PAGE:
Office of Public and Intergovernmental Affairs
Remarks by Secretary Eric K. Shinseki
Arlington National Cemetery
November 11, 2011
- Mr. President, First Lady Michelle Obama;
- Medal of Honor recipients Harold Fritz and Brian Thacker;
- Distinguished members of the Congress;
- Secretary of Defense Panetta, service Secretaries, and members of the Defense leadership;
- Chairman and Mrs. Marty Dempsey, leaders of our uniformed services;
- Deputy VA Secretary Scott Gould, other VA leaders;
- Russell Vowinkel, Commander-in-Chief, Military Order of the World Wars, our co-host for this year's celebration;
- Bill Muehleib and other Pearl Harbor survivors, who are standing their last Veterans Day formation as a service organization. For the past 70 years, they have been stalwart reminders of the importance of national readiness. Thank you all for your service. Godspeed;
- Other Veteran service organizations;
- Fellow Veterans, other distinguished guests, ladies and gentlemen:
What a beautiful day for observing this 11th hour, of the 11th day, of the 11th month, in the 11th year of this century. We gather as Americans to honor, thank, and celebrate those who have safeguarded this great Nation both in peace and in war and to renew our commitment as a Nation to those who, in President Abraham Lincoln's words, have "borne the battle."
In these uncertain times, the Nation's Veterans can take great comfort in knowing that we have a Commander-in-Chief who is staunchly devoted to keeping Lincoln's commitment. President Obama's support for Veterans has been strong, consistent, and unwavering, and because of that, we are transforming VA to better serve Veterans throughout the 21st century.
Working with the Congress, the President provided, in 2010, the largest single-year increase to the VA budget in over 30 years, and he has steadily grown that budget by 27 percent over the past two fiscal years. Extraordinary support during these tough economic times, yet essential if we were going to increase Veteran access to our services and benefits, eliminate the backlog in disability claims, and end Veterans' homelessness in 2015. In the last two-and-a-half years, we have:
- Added nearly 800,000 Veterans to VA's healthcare rolls, built more than 50 new Community-Based Outpatient Clinics, are building five new hospitals, and have invested heavily in both mental healthcare and in telehealth technologies to link Veterans, wherever they reside, to the VA services they need.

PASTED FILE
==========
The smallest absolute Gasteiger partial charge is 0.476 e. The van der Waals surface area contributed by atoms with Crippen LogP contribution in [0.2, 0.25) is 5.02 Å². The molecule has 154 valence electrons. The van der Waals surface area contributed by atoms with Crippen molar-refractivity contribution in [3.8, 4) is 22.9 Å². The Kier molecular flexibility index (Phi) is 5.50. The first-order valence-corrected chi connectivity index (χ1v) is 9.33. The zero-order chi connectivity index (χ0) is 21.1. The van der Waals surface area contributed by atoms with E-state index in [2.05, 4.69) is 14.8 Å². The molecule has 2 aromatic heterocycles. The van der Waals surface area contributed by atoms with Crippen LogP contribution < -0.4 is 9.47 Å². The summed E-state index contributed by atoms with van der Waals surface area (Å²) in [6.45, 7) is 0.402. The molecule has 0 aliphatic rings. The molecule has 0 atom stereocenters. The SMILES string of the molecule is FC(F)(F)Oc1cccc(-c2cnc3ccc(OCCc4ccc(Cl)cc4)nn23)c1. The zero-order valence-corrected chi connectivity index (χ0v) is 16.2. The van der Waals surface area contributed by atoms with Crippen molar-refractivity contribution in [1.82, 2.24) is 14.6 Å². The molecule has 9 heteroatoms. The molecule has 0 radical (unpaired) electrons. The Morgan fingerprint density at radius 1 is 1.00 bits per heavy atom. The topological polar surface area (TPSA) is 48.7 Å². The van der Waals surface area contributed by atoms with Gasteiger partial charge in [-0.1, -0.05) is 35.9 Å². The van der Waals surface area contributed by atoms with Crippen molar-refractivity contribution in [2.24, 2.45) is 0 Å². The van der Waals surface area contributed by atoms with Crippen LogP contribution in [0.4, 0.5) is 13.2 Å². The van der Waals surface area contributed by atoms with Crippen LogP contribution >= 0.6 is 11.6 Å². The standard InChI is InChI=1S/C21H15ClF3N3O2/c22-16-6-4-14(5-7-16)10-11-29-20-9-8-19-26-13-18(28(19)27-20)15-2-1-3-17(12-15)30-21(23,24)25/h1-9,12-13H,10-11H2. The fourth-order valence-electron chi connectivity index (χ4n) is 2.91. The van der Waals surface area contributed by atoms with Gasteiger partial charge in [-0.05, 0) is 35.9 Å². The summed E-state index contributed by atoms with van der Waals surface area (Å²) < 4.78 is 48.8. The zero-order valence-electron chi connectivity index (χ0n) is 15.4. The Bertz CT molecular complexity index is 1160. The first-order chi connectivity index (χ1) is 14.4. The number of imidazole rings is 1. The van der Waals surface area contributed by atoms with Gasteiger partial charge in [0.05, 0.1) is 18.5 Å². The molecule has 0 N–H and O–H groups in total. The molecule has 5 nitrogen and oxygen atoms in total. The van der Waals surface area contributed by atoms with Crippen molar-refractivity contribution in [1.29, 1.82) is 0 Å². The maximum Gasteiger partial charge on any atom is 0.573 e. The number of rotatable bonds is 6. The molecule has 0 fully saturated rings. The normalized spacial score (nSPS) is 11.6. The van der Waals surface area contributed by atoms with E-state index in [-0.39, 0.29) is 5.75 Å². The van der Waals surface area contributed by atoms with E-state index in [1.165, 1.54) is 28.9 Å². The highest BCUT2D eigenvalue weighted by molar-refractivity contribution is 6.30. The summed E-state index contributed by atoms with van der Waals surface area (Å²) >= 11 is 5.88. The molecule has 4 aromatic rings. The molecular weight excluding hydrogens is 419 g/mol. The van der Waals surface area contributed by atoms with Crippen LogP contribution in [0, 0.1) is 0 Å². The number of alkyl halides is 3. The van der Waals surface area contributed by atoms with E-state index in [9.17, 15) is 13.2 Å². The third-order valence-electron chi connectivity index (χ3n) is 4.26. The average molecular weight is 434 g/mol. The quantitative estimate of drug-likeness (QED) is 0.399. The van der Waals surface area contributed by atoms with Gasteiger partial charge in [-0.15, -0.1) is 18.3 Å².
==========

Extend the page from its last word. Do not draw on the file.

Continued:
- We have also improved outreach to women Veterans, adding 144 women's program coordinators at our key Medical Centers and women Veterans' benefits coordinators at our 56 Regional Offices.
- We have enrolled over 630,000 Veterans and family members in college under the new GI Bill.
- We have begun piloting an automated claims process that will start eliminating the backlog next year.
- We have helped permanently house over 32,000 homeless Veterans and assisted another 50,000 through our homeless call center, and
- We have addressed longstanding issues from past wars—Agent Orange, Gulf War illness, combat post-traumatic stress disorder—making it easier for hundreds of thousands of Veterans to receive the benefits they earned.
No president since Franklin Delano Roosevelt has done more for the Nation's Veterans, who answered the call to general quarters at Pearl Harbor, turned the tide at Midway, captured Hitler's Eagle's Nest, outflanked communist forces at Inchon, fought and defeated the Tet '68 offensive, liberated Kuwait, toppled Saddam Hussein, drove the Taliban into hiding, brought Osama bin Laden to justice.
We could not ask for a stronger advocate for Veterans and for the men and women who serve today in uniform, who will be tomorrow's Veterans.
Ladies and gentlemen, it is my great personal and professional honor to present to you our Commander-in-Chief—the President of the United States of America, Barack Obama.